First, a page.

Fitness for Desk Warriors: Exercises and Stretches for Sedentary Lifestyles

If you spend a lot of time at a desk, odds are you sit with your shoulders hunched for hours at a time. Doing this every day can cause back pain, headaches, tension, and tightness in your back, neck, and shoulders. Here are some exercises that can help!

Sitting for Too Long Is Risky Business

Here are just a few reasons why sitting too much can affect your health.

  • It’s not good for your cardiovascular system: People who sit often are at higher risk of heart disease.
  • Sitting a lot means you aren’t burning calories, which may change how your body reacts to insulin. When this happens, the risk of diabetes goes up.
  • DVT, or deep vein thrombosis, is common among people who sit for long periods of time. DVT is a blood clot in your leg that becomes more severe if it breaks free and lodges in your lung. What makes DVT even scarier is that some people have no symptoms, so it’s important to get up and move around.
  • No matter how comfortable you make your desk area, our bodies aren’t designed to sit for long periods of time, so stretching is vital for keeping your muscles, especially your back, happy.
  • Regular breaks from sitting at your desk increase productivity while giving the eyes a break.

Time to Stretch

Try to incorporate a combination of these stretches into your daily – or weekly – routine.

Chest Stretch

If you spend a lot of your day hunched over, try this chest stretch.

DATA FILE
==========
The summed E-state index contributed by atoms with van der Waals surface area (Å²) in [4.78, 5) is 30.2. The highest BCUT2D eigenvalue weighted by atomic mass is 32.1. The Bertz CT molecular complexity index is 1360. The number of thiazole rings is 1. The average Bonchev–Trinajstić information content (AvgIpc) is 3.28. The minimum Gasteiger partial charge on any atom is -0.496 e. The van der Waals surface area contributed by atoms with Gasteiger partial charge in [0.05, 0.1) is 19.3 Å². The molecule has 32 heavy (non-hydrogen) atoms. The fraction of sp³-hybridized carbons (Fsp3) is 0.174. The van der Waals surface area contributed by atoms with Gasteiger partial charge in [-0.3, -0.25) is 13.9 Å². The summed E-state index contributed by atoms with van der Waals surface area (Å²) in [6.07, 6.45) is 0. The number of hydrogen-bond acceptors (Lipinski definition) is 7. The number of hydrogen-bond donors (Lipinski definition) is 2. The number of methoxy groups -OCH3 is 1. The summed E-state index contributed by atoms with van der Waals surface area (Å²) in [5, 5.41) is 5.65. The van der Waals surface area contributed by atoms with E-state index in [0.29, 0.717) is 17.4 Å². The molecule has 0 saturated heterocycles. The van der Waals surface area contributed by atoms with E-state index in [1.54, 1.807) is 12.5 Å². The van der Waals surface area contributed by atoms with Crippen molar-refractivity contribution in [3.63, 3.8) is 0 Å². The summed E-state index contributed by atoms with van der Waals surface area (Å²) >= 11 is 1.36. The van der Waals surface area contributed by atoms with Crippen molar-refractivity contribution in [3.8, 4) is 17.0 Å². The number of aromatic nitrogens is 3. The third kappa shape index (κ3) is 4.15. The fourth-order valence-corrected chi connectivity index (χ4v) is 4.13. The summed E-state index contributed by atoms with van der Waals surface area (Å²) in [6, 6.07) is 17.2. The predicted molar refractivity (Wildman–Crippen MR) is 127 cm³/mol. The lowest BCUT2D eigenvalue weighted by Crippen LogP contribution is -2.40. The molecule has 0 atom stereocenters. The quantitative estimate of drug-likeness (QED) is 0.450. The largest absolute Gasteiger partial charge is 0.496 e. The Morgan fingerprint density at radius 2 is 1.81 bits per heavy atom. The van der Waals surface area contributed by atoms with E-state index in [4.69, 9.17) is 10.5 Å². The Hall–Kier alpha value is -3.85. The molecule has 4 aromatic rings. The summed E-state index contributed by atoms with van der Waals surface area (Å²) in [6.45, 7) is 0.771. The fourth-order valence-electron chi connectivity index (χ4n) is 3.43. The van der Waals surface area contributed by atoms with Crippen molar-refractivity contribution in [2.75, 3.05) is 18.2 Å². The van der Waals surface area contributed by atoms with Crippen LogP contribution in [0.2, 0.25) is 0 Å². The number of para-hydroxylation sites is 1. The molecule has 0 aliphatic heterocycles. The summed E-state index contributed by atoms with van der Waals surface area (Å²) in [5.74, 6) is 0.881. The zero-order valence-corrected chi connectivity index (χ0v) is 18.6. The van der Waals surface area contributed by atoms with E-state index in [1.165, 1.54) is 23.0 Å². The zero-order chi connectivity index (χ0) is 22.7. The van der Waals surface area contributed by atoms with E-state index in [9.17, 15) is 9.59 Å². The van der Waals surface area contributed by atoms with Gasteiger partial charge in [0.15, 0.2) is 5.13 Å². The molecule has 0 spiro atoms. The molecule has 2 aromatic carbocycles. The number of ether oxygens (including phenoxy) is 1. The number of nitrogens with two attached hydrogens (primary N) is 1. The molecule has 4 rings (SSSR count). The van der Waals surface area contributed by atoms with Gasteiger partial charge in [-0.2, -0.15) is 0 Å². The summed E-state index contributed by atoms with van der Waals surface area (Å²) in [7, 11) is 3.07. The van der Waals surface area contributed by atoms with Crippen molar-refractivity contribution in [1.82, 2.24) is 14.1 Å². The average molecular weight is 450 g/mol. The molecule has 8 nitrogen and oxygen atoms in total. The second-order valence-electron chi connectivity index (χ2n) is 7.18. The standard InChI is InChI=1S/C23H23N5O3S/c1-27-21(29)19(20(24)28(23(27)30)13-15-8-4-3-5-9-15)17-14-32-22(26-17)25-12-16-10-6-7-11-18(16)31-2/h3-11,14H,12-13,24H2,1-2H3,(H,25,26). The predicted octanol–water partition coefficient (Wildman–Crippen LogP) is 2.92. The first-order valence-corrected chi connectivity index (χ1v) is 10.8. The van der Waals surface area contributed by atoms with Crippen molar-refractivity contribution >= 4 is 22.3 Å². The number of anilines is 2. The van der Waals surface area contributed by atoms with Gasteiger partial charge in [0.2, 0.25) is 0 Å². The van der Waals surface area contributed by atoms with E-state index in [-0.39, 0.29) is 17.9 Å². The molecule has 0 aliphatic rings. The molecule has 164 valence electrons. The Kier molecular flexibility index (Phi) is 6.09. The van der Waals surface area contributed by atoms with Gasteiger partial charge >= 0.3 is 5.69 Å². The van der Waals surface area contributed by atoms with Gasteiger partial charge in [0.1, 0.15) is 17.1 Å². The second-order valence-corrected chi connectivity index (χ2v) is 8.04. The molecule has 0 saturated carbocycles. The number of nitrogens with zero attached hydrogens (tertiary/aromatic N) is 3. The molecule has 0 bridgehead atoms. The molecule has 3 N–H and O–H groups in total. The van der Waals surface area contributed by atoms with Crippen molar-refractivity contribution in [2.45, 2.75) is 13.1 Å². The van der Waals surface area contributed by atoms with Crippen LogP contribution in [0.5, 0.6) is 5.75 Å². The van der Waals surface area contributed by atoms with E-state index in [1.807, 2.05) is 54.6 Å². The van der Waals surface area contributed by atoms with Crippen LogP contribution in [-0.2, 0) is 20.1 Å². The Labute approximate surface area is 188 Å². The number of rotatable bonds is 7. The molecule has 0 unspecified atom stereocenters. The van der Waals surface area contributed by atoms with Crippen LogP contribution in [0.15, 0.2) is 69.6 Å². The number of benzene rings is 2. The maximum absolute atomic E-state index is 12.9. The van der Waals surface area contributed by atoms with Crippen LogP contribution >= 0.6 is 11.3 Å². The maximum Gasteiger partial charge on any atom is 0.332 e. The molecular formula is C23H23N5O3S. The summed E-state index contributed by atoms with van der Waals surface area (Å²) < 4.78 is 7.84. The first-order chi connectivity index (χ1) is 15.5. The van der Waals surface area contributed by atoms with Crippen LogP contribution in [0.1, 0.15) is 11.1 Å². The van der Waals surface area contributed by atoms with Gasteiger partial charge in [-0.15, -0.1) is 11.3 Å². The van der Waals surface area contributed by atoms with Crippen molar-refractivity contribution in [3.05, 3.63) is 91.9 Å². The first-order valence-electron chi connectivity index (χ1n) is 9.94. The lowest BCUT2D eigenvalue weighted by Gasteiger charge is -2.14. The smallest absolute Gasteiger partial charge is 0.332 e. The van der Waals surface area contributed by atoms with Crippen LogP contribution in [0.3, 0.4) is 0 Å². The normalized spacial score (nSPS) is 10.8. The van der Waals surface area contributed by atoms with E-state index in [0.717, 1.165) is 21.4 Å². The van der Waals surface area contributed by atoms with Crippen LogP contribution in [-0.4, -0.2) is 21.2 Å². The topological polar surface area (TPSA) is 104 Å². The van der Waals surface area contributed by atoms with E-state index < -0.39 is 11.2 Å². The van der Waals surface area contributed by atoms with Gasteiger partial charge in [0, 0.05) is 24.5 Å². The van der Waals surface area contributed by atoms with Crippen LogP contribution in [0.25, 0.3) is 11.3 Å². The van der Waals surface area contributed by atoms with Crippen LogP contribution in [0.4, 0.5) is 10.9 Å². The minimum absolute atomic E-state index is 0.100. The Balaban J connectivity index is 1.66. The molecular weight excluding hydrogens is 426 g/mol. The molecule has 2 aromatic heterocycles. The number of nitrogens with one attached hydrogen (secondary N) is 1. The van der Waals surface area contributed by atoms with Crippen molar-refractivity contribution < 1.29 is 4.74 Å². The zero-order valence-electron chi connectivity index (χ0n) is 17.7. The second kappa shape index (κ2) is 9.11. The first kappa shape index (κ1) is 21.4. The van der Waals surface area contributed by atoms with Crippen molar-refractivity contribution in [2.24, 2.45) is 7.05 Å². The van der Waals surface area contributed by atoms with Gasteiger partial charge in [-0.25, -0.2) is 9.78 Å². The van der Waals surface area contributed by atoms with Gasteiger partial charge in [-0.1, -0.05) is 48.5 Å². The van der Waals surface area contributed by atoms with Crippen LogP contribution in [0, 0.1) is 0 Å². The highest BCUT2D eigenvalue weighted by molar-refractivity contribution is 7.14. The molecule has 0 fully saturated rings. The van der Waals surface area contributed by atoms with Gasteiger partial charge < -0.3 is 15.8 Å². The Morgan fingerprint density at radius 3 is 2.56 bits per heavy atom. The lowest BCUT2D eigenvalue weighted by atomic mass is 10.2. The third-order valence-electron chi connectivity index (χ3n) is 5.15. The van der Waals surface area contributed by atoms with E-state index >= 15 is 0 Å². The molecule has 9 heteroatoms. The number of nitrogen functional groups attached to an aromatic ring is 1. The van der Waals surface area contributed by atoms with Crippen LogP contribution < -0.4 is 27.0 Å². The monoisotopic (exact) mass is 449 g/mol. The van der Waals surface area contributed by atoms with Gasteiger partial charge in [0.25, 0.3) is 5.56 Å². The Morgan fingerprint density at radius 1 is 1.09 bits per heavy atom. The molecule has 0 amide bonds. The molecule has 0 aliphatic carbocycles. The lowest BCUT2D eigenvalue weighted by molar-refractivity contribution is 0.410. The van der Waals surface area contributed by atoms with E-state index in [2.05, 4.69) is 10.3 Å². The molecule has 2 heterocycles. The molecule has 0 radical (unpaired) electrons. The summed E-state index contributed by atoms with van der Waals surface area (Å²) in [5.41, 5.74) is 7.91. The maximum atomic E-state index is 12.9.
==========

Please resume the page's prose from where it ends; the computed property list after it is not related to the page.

• Stand with your feet shoulder-width apart.
  • Move your arms behind you and, if you can, lace your fingers together.
  • Straighten your arms and gently lift your hands a few inches until you feel a stretch in your chest.
  • Hold for 10-30 seconds.
  • Repeat 5-10 times.

Shoulder Shrug

Our shoulders and neck tend to hold a lot of stress. This exercise gets the blood moving.

  • Sit or stand with your back straight and your shoulders back.
  • Lift your shoulder toward the ears, squeezing them as hard as you can.
  • Hold for 1-2 seconds and roll them down as you relax.
  • Repeat for 8-10 reps.
  • End the exercise by rolling your shoulders forward and backward several times.

Upper Back

Almost any back stretch you can fit into your day is a good idea. This particular stretch targets your upper back, where we tend to hold a lot of tension when sitting at a desk.

  • Start seated or standing.
  • Stretch your arms straight out and rotate your hands so that your palms face away from each other.
  • Cross your arms so that your palms are pressed together. Clasp your fingers together. If twisting your arms doesn’t feel good, lace your fingers together.
  • Contract your abs and round the back, reaching away with your arms as you relax your head down.
  • Don’t collapse, but instead, imagine you’re curving up and over an imaginary ball.
  • Hold the stretch for 10-30 seconds.

Spinal Twist

If you’ve ever experienced a tight and achy lower back, try this stretch out.

  • Start in a seated position with your feet flat on the floor.
  • Contract your abs and gently rotate your torso toward the right.
  • Use your hands on the armrest or seat of the chair to deepen the stretch.
  • Only twist as far as you comfortably can and keep your back straight and your hips square.
  • Hold for 10-30 seconds and repeat on the other side.
  • Repeat 5-10 times on each side.

Neck Stretch

Holding neck tension can lead to headaches and upper back pain, but watching your posture and this stretch can help.

  • Start in a sitting position with your back straight and shoulders back.
  • Reach down and grab the side of the chair with your right hand.
  • Gently pull while tilting your head to the left, feeling a stretch down the right side of your neck and shoulder.
  • Hold for 10-30 seconds and repeat on the other side.
  • Repeat 5-10 times on each side.


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